Vox Day had something about George Will’s new book. Now, from the Washington
Government needs to get back to basics. The political class, defined broadly to include persons actively engaged in electoral politics and policymaking along with those who report and comment on civic life, is more united by a class characteristic than it is divided by philosophic differences. The characteristic is a tendency to overestimate the importance of public policies, from which the political class derives its sense of importance. This is especially so regarding economic and social inequalities. These, the political class tends to believe, are largely the result of public policies and are therefore susceptible to decisive amelioration by better government actions. In the argument about which is primary, nature or nurture, the former receives an emphatic affirmation from the Founding Fathers’ philosophy. Beneath the myriad patinas of culture, there is a fixed human nature that neither improves nor regresses. What does change for the better is the capacity of certain portions of humanity to improve the legal, institutional and social structures for coping with the constants of human nature. And to do so without diluting America’s foundational commitment to take its bearings from the individual.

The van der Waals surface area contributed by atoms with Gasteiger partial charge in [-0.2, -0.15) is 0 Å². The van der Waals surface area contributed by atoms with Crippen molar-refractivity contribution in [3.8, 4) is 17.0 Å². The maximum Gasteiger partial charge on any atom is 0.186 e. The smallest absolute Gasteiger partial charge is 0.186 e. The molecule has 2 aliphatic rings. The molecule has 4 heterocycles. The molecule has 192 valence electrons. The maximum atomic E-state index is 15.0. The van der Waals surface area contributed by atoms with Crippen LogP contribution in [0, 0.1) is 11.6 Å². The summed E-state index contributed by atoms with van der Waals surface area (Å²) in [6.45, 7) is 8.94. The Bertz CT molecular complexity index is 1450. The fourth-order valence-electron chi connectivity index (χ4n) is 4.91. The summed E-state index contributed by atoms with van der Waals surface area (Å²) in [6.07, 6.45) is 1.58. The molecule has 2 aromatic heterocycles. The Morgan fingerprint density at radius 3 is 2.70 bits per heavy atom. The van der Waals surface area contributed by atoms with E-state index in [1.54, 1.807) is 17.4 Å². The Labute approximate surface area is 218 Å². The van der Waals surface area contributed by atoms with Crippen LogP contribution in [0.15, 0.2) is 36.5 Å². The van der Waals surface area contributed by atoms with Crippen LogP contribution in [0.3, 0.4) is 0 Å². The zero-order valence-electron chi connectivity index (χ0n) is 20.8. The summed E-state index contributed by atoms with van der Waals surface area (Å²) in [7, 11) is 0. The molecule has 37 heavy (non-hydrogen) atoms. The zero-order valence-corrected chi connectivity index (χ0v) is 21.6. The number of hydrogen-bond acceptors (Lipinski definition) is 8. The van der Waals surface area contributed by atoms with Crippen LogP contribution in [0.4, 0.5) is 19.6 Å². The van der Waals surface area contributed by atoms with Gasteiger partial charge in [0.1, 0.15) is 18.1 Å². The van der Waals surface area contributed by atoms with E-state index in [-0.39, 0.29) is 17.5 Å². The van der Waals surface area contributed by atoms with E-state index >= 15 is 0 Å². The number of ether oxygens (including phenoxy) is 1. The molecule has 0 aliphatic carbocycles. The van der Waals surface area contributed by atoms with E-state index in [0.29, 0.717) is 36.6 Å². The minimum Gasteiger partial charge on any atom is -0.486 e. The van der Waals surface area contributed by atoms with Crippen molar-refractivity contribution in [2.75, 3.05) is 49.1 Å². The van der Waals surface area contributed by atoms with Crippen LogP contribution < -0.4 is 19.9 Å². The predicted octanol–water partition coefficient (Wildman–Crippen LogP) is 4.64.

America isn’t, or wasn’t… a commitment, a premise, a sensibility, nor a proposition. But, times have changed. Odd, but Will’s ideas – all I’ve seen so far – seem like comments from Rush Limbaugh in the early 90s. I begin to suspect that even then, it was a little late.